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Ricimer
2004-Jun-23, 07:27 PM
Okay, ToSeek's post got me thinking.

I need to find grad schools to apply to.

So where've you all been to, looked at, heard of, recommend etc...

BTW, if it matters, I am currently fascinated with stellar evolution/formation, and tracing it around in galaxies and such.

Normandy6644
2004-Jun-23, 08:32 PM
You should come hang with me up at Cornell. True, I'm still undergrad, but I'm gonna be in the astronomy department all the time. :D

ngc3314
2004-Jun-23, 08:46 PM
Okay, ToSeek's post got me thinking.

I need to find grad schools to apply to.

So where've you all been to, looked at, heard of, recommend etc...

BTW, if it matters, I am currently fascinated with stellar evolution/formation, and tracing it around in galaxies and such.

I put a list in a previous thread:

http://www.badastronomy.com/phpBB/viewtopic.php?t=12800

which will no doubt get me in the same trouble it did before. However, to the extent you have specific interests at this point, my major advice is to find people who work in this area and teach at a place with a grad program (which in fact need not even be labelled "Astronomy"), and consider these places. Of course, the larger and more diverse programs have advantages in case you make a mid-course trajectory changes. And for anyone out there especially interested in galaxy evolution, I could make a very specific grad-school recommendation...

Tobin Dax
2004-Jun-24, 12:11 AM
I do feel the need to tout my own university, since it wasn't included in ngc's list (and I turned down Colorado to come here). U of Illinois (at Urbana-Champaign) has a few people who study stellar evolution and/or formation. I suggest that you look at the department website, and you can investigate profs and research areas there. The addy is www.astro.uiuc.edu. If you think that you're interested in a prof's research, I 'd think that the best thing to do is e-mail them, but feel free to ask me any questions you have as well (or first ;) ).

Ricimer
2004-Jun-24, 03:45 PM
Tobin: I was this close (--) to going there myself. I have the student ID and everything.

Then they hung my financial aid package out to dry and I ended up enrolling at UNL (after the deadlines, that was interesting!).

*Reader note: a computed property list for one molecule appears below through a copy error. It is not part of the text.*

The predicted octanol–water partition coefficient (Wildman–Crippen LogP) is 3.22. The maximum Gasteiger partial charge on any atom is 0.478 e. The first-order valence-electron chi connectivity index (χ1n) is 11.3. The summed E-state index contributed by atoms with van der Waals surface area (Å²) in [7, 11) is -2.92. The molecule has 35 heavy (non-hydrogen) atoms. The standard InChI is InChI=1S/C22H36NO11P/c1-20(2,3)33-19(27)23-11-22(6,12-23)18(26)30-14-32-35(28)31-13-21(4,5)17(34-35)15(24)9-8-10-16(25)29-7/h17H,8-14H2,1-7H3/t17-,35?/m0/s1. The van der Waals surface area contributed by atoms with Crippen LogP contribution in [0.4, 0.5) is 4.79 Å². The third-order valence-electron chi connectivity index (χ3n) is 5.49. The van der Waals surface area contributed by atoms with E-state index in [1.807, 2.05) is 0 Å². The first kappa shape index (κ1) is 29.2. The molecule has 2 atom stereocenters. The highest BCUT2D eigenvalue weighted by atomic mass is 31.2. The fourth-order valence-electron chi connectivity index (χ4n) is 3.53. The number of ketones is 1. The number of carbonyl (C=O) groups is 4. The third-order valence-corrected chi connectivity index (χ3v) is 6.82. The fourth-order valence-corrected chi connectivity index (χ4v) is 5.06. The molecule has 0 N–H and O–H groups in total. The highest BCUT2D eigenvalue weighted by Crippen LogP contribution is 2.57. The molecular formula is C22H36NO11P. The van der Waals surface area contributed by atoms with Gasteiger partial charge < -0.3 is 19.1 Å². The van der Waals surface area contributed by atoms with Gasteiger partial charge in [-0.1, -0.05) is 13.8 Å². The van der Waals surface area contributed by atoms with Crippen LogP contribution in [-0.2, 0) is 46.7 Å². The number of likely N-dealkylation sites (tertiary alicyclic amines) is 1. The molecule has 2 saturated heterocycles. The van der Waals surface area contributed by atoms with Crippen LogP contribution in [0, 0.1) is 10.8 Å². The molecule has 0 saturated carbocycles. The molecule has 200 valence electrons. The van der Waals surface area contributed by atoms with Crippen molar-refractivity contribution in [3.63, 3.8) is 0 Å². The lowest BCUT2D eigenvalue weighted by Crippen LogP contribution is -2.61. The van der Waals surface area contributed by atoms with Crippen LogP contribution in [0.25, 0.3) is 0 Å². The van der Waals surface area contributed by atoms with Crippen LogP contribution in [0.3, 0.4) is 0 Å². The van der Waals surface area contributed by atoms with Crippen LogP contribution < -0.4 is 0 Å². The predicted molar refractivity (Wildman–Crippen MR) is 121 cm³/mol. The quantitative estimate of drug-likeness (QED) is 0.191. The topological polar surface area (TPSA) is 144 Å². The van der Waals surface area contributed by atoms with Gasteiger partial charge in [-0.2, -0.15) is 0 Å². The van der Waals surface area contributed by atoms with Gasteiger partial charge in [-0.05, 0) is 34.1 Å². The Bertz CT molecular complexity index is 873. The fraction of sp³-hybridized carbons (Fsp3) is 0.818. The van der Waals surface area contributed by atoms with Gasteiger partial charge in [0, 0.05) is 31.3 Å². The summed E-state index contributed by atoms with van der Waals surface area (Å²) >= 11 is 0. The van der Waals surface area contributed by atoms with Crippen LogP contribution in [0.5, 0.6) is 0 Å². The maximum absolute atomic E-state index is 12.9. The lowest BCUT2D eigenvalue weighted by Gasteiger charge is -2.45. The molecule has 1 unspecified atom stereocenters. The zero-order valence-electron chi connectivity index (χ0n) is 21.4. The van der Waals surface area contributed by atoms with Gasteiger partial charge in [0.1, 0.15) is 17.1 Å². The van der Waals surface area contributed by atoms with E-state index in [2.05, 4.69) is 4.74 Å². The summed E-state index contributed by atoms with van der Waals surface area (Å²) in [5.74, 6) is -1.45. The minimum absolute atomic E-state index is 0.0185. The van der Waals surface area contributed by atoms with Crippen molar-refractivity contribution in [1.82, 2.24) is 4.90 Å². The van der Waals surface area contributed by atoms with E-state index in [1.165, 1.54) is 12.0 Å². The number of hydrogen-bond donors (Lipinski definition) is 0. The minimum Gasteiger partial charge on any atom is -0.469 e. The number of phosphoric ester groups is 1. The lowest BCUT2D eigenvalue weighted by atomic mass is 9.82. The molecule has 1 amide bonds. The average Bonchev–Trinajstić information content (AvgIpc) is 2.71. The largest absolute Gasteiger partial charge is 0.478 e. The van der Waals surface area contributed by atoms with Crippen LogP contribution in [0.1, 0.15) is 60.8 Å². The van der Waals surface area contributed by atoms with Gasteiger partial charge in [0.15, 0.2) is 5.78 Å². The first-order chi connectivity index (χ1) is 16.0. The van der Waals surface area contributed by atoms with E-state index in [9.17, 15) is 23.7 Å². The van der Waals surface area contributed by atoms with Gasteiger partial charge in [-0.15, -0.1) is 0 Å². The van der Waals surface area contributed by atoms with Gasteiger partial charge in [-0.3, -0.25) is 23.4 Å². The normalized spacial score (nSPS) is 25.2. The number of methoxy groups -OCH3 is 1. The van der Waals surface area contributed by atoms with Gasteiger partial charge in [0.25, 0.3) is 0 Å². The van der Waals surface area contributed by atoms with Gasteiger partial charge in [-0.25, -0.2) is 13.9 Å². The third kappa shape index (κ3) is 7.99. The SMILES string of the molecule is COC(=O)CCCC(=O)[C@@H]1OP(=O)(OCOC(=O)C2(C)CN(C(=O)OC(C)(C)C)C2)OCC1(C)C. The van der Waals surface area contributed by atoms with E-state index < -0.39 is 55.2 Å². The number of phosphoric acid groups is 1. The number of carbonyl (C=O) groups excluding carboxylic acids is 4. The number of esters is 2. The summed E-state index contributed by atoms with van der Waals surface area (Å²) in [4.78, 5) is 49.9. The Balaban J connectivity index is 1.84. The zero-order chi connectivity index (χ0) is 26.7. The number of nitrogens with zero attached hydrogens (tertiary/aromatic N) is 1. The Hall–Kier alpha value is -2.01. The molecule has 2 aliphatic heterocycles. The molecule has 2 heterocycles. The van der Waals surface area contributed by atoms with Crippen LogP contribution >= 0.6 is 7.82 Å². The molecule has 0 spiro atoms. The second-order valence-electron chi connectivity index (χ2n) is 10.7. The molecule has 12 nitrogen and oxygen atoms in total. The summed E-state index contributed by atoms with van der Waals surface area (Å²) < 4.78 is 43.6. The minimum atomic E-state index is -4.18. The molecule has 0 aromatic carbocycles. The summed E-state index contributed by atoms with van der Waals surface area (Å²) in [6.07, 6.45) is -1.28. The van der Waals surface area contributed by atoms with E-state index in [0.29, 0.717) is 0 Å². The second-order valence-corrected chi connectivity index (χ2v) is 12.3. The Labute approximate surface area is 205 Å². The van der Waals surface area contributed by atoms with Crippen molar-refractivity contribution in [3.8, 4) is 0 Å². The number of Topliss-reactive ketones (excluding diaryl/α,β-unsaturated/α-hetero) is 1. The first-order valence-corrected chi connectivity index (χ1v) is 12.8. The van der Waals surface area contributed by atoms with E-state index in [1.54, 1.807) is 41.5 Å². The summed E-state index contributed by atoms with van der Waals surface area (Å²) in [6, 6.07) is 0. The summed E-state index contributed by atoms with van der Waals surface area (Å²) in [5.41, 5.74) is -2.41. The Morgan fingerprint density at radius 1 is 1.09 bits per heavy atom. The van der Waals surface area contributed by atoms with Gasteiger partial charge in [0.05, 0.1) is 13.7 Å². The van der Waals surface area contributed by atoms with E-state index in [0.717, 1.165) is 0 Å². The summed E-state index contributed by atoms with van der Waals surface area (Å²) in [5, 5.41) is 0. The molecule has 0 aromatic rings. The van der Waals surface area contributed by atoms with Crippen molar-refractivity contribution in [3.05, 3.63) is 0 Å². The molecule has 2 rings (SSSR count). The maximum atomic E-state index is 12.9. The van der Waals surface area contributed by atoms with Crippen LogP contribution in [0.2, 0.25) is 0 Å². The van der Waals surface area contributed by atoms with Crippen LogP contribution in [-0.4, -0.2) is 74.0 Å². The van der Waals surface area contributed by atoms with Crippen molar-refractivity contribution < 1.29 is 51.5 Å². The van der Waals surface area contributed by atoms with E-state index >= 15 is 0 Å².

NGC, thanks for the list.

All right, whats the specific recommendation? I like how things change, grow, form, even galaxies. Afterall, star formation is a key stage in galaxy evolutioin.

Eta C
2004-Jun-24, 04:01 PM
I do feel the need to tout my own university, since it wasn't included in ngc's list (and I turned down Colorado to come here). U of Illinois (at Urbana-Champaign) has a few people who study stellar evolution and/or formation. I suggest that you look at the department website, and you can investigate profs and research areas there. The addy is www.astro.uiuc.edu. If you think that you're interested in a prof's research, I 'd think that the best thing to do is e-mail them, but feel free to ask me any questions you have as well (or first ;) ).

And, while we're plugging UIUC, don't forget to add the benefit of a top notch Physics department (http://www.physics.uiuc.edu/) just down the street. 8)

P.S. I see Tony Leggett received a knighthood (http://www.fco.gov.uk/servlet/Front?pagename=OpenMarket/Xcelerate/ShowPage&c=Page&cid=1007029391629&a=KArticle&aid=1 086625889862) to go along with last year's Nobel Prize. Congrats Sir Anthony!

Edited to fix link

Ricimer
2004-Jun-24, 05:00 PM
eta, apparently your link has undergone a phase transition.

Sometimes I still wish I'd managed to go to UIUC. The physics department here is basically all solid state/quantum all the tiime. While interesting, it doesn't float my boat.

And the astronomy department is...interesting. Basically being strangled by the now top notch quantum physics department, and internal politics.

Then agian, I'm up to my neck in various astronomy activities. TA, RA, Tutor, I actually make a living off of those.

Eta C
2004-Jun-24, 06:06 PM
Sorry about that. I think I've fixed it.